We are seeking a motivated, collaborative semiconductor simulation expert to be the internal expert on the behavior and simulation of semiconductor devices within the logic and memory semiconductor market. In this role you will have a unique opportunity to use your technical expertise to enable the roll-out of new device simulation software for leading semiconductor companies. You will use your expertise to collaborate with the software development group on the validity of the simulator and also create technical material to highlight the strengths and capabilities of the tools for our potential customers. You will be supported by our team of highly skilled, collaborative software engineers and semiconductor process and integration experts.

This is a technical position requiring an understanding of the physics governing cutting edge nanoscale device behavior in production today and in the near future such as FinFETs, nanowires, and 3D NAND flash.

Responsibilities:

  • Participate in the definition of product features and direction, in collaboration with the software engineering team
  • Contribute to software validation, product documentation, case studies, and technical publications
  • Work with the sales and marketing teams to launch and market new features
  • Educate the applications team on new product features

 

Required Qualifications (all of the following):

  • PhD in Electrical Engineering or equivalent
  • Deep understanding of semiconductor devices
  • 3+ years of professional experience in nanoscale device simulation for commercial production, particularly for logic and memory
  • Good verbal communication and writing skills

 

Desirable Qualifications (any of the following):

  • Professional experience in a software development organization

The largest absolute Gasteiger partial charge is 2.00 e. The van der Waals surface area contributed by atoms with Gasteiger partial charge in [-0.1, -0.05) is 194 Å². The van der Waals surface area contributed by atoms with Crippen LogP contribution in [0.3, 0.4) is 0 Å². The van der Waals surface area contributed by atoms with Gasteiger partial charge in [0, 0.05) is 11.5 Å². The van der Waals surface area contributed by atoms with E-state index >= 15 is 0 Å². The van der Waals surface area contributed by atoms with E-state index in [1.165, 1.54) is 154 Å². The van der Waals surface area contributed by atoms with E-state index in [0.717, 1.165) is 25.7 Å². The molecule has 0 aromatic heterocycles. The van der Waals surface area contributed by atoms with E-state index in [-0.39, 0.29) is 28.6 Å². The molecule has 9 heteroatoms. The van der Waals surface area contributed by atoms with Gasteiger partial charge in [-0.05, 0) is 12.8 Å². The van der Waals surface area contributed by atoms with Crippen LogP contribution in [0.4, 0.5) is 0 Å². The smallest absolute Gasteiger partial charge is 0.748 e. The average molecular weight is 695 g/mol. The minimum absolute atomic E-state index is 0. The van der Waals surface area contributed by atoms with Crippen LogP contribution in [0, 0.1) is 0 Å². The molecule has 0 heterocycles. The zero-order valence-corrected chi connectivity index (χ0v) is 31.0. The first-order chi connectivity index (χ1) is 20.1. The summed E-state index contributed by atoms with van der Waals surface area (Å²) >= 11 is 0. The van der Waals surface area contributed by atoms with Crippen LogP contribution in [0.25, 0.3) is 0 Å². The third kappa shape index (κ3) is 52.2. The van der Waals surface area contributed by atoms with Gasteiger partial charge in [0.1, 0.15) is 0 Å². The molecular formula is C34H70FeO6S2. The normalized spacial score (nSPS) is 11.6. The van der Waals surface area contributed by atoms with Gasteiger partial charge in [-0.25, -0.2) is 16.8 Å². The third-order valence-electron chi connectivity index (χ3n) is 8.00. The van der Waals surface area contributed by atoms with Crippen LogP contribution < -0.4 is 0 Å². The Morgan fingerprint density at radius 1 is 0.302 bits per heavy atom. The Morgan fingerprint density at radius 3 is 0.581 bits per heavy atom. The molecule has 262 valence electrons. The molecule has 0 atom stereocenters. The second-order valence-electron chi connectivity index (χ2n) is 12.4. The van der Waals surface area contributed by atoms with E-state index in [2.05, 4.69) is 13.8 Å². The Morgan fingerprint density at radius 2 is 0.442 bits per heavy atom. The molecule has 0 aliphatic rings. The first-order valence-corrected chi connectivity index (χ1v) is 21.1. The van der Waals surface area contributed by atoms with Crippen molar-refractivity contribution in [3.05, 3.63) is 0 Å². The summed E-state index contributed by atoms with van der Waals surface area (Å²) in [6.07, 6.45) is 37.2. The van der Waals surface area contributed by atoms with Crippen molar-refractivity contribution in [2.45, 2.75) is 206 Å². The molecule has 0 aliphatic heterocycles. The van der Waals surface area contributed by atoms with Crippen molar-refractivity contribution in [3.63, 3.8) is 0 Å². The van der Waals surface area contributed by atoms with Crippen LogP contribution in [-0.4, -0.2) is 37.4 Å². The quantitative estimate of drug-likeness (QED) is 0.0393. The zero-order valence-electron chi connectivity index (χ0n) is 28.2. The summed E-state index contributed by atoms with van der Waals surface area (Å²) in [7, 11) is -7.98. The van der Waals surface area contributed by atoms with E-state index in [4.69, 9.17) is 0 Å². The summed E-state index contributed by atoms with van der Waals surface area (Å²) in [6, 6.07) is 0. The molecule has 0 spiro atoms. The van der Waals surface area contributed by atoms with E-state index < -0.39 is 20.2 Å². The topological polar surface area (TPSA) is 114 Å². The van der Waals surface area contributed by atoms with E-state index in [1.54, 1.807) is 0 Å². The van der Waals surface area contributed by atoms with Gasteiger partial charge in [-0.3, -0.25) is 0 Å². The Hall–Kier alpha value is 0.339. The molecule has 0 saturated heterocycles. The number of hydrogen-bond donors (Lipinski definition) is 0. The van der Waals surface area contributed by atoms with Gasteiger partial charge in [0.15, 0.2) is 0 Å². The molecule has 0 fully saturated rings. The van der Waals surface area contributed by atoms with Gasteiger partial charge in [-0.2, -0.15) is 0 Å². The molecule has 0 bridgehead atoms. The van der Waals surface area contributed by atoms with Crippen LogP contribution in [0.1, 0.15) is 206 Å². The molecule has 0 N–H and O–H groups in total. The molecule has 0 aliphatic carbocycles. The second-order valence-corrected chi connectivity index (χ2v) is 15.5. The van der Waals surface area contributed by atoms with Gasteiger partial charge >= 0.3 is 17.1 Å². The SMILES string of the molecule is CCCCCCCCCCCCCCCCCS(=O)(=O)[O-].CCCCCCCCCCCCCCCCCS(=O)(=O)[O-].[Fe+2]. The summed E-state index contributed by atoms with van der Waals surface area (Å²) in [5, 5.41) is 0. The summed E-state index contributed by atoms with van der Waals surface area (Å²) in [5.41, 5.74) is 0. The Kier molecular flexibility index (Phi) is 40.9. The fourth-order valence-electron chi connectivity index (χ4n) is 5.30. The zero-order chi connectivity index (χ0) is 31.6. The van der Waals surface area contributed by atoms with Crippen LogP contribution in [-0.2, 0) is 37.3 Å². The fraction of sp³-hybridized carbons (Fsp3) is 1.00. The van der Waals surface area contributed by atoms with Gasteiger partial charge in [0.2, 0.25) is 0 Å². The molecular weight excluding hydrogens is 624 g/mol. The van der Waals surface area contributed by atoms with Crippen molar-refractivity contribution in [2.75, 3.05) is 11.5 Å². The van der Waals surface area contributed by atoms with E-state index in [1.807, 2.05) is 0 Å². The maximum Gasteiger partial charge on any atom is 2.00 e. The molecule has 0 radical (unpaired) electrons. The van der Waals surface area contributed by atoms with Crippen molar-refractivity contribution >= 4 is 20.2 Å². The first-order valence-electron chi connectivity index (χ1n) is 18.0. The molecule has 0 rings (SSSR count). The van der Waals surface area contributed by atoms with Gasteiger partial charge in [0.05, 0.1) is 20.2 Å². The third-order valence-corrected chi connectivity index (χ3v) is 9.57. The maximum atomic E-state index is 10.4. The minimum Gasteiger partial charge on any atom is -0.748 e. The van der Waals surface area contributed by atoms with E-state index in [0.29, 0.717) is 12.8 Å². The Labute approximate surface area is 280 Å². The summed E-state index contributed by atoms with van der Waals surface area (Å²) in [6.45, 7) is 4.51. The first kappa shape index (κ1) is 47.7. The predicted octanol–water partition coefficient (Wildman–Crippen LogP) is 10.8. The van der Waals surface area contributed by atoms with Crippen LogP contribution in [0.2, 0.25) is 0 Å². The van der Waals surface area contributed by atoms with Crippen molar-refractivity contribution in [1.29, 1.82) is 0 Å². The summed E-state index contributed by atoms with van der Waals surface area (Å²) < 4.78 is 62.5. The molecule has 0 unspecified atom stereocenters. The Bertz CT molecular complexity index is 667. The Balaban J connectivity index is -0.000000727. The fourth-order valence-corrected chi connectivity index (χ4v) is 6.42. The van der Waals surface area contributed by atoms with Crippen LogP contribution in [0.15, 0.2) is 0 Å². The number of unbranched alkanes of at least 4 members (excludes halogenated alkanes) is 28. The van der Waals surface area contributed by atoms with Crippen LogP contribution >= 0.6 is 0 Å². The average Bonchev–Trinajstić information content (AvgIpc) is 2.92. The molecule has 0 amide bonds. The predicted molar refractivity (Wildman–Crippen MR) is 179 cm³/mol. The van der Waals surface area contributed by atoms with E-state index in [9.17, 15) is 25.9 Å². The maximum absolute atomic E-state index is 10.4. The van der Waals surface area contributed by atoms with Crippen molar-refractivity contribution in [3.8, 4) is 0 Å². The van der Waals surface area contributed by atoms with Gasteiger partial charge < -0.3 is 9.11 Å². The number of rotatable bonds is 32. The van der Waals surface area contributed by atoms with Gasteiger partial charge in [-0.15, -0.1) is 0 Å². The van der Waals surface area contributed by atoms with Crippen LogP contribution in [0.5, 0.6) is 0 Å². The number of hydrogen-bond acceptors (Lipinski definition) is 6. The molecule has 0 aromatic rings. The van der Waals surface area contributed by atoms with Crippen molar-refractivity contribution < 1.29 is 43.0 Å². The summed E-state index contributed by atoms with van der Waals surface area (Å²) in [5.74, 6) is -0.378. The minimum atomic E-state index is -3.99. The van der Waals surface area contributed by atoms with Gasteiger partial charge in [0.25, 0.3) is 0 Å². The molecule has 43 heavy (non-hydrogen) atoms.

• Professional experience in semiconductor process modeling
  • Working knowledge of MATLAB

 

This regular, full-time position is located in Waltham, MA. Coventor offers comprehensive benefits and is an EEO/AA Employer. You must be a current legal resident of the U.S. or have a valid U.S. visa to apply for this position. Please e-mail your resume to job1863@coventor.com.

About Coventor:

For more information about Coventor, our business, and our products, please visit us on
the web at http://www.coventor.com.

Semiconductor Process and Integration Engineer – South Korea

Semiconductor Process and Integration Engineer – South Korea

We are seeking a BS/MS/PhD-level engineer who has experience and expertise in semiconductor process integration and fabrication. You will work with leading semiconductor companies to implement our virtual fabrication solution for their most advanced development programs, including 10nm CMOS technology and beyond! You will collaborate with the Semiconductor Process & Integration team in the Office of the CTO, along with our highly skilled software development team, to create integration and modeling solutions for industry-critical manufacturing challenges. Our tight-knit team of creative engineers is critical in leading customers into the methodology of virtual fabrication.

This is a hands-on engineering position, requiring proficiency in full flow semiconductor process integration, as well as strong communication and presentation skills. Your title, level of responsibility, creative freedom and salary will be commensurate with your education and experience.

Location: South Korea. This position requires residency in South Korea with a substantial amount of time at customer sites in South Korea. Work is expected to be partly based at customer/partner sites. Travel is expected.

Required Qualifications:

Education: Bachelor’s degree required, Master’s degree preferred, in related fields of Electrical Engineering, Chemical Engineering, Materials Science or Applied Physics.

Experience: Semiconductor Technology and Processing education and experience is required. Relevant employment experience in the semiconductor industry is required.